The reality is, undocumented immigrants drive. No, they shouldn’t, but they do. They drive their kids to school, they drive to pick up groceries, they drive to get to their jobs. Right now, they are doing it illegally. Otherwise law-abiding immigrants who are contributing to society live in fear of traffic stops and being outed as undocumented, which can put them in the deportation pipeline, needlessly rupturing their families. In addition, if they could drive legally, they would have to pass safe-driving tests and have auto insurance, which helps lower the chance of accidents and to reduce costs for the broader community.

Those who rightly don’t drive, however, lose out on jobs, especially in a wide-ranging county such as Miami-Dade, which has uneven public transportation.

This issue should, indeed, come before the Legislature again. Charlie Crist has hinted at his approval; Gov. Scott could have another 180-degree moment on the campaign trail and reverse himself as he did with giving Dreamers in-state tuition. He was, at one time, dead-set against that, too.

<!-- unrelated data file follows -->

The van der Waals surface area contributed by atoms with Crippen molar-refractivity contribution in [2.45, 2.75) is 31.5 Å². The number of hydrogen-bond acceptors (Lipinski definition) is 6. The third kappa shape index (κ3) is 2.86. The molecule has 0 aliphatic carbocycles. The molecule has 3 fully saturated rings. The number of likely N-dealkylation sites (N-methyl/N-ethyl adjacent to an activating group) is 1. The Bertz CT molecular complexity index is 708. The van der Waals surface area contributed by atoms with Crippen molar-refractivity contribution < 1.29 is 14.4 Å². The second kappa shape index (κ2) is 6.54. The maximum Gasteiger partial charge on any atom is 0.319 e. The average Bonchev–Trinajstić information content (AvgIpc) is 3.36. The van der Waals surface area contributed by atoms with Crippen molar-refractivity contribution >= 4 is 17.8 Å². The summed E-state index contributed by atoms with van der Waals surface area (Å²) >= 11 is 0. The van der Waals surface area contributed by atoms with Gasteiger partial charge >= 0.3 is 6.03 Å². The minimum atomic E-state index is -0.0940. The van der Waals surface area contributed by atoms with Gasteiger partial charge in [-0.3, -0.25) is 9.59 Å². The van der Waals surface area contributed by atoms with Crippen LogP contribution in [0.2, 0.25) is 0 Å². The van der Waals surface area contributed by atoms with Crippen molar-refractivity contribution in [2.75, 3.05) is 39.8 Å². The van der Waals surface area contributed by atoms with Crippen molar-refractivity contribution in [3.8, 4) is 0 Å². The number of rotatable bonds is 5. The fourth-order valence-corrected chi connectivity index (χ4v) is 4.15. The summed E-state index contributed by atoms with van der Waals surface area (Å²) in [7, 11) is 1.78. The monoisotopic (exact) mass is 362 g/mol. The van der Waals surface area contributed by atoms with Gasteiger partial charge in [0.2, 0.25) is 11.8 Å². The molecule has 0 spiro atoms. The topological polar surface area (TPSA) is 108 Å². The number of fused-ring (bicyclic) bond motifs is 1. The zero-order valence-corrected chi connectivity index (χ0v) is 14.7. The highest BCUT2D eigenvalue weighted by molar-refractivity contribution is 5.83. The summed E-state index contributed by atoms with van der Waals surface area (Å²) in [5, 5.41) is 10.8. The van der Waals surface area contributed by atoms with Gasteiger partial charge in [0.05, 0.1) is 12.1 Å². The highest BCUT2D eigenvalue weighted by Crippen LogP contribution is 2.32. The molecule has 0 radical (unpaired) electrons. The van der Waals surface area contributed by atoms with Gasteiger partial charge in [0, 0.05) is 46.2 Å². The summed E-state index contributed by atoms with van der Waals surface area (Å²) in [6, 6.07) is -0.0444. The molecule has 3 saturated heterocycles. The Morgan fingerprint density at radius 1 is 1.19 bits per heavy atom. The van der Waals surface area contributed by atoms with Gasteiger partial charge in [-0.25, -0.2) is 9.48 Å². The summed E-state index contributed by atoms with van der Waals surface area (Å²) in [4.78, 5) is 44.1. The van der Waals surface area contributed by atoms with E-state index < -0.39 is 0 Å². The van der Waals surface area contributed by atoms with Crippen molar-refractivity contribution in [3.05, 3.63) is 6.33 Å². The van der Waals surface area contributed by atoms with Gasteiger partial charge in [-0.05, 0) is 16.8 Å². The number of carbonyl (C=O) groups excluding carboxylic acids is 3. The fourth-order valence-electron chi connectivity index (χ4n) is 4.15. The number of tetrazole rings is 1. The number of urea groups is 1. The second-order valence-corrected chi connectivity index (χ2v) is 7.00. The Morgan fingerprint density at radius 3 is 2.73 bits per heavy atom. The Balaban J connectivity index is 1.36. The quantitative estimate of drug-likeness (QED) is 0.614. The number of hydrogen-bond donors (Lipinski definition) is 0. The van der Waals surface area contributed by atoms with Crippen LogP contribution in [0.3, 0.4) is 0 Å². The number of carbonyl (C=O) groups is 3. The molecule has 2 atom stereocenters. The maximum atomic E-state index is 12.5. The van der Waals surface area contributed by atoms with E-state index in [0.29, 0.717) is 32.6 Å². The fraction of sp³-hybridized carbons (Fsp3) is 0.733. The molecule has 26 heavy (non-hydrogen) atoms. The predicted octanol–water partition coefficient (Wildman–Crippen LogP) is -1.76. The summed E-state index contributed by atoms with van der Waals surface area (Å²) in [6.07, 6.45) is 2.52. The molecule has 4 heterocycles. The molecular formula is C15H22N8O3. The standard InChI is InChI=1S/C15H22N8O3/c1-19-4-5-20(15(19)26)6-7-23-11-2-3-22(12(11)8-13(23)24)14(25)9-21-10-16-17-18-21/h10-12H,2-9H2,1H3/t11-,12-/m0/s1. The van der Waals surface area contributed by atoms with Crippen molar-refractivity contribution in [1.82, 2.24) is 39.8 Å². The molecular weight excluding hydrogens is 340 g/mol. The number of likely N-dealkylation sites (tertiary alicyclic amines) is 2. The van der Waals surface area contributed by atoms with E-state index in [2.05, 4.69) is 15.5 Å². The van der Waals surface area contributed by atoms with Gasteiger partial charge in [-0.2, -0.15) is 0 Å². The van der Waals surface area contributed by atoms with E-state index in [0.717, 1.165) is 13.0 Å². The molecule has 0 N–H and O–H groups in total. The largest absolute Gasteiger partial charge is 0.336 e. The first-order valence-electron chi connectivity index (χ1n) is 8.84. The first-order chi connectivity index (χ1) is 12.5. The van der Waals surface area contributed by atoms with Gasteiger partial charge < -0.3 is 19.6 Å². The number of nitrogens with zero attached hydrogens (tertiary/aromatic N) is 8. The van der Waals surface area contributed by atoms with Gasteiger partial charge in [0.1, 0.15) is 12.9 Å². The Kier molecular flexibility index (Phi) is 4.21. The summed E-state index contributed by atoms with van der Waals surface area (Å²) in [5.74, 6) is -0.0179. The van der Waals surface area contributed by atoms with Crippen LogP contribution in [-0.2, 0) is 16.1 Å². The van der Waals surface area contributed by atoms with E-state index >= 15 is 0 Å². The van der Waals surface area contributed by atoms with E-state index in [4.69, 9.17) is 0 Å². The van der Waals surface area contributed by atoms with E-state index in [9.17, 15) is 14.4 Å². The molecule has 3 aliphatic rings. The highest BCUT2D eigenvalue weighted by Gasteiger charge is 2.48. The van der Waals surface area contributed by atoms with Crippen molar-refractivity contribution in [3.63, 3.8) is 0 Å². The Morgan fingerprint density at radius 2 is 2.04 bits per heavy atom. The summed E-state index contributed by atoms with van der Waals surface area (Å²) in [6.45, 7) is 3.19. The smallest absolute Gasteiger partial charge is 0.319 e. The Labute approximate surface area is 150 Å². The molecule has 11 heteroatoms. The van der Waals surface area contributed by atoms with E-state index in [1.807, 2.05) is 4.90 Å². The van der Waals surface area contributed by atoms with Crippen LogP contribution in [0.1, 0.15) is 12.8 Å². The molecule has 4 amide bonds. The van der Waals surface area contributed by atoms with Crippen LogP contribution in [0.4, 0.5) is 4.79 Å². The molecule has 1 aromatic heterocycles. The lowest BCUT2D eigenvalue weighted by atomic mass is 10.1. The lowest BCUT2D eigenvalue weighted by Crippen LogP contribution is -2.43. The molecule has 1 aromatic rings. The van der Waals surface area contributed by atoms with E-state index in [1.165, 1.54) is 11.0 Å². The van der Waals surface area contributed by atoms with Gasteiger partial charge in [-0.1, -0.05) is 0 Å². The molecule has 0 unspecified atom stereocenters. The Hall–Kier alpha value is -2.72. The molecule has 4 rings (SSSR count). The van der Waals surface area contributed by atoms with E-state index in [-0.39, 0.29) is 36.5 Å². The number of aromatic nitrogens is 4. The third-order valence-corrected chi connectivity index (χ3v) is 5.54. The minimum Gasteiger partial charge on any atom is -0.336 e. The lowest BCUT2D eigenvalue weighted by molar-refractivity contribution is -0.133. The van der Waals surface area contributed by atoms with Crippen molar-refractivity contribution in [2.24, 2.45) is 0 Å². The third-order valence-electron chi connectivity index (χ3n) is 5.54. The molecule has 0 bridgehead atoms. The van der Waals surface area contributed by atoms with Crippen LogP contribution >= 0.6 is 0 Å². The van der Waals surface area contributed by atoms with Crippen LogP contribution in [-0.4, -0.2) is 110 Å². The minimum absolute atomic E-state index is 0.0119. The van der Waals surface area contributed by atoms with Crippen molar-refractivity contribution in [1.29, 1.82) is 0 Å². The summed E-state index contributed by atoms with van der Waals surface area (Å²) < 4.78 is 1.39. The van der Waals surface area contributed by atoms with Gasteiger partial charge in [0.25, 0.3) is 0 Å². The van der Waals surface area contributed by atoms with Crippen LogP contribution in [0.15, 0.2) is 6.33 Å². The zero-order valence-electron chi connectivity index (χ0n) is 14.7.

Sept. 17

Tampa (Florida) Tribune on MacDill Air Force Base and the president:

President Obama is scheduled to be briefed this morning at U.S. Central Command on the latest developments in the war on terrorism.

Central Command at MacDill Air Force Base in Tampa has been the focal point of that war since 9/11, and we hope the president, in addition to talking strategy, takes the time to consider how sustained support for the military operations at MacDill is crucial to the nation’s defense.

Taking a broader view is critical because Washington too often treats its military with casual disregard.

A painful example came last year when big spending cuts were made necessary by the budget impasse in Washington. Those abrupt cuts forced a reduction in MacDill’s training flights, the postponement of $6.6 million in capital improvements, training delays and maintenance complications. The stand-off also resulted in furloughs for the base’s civilian workers.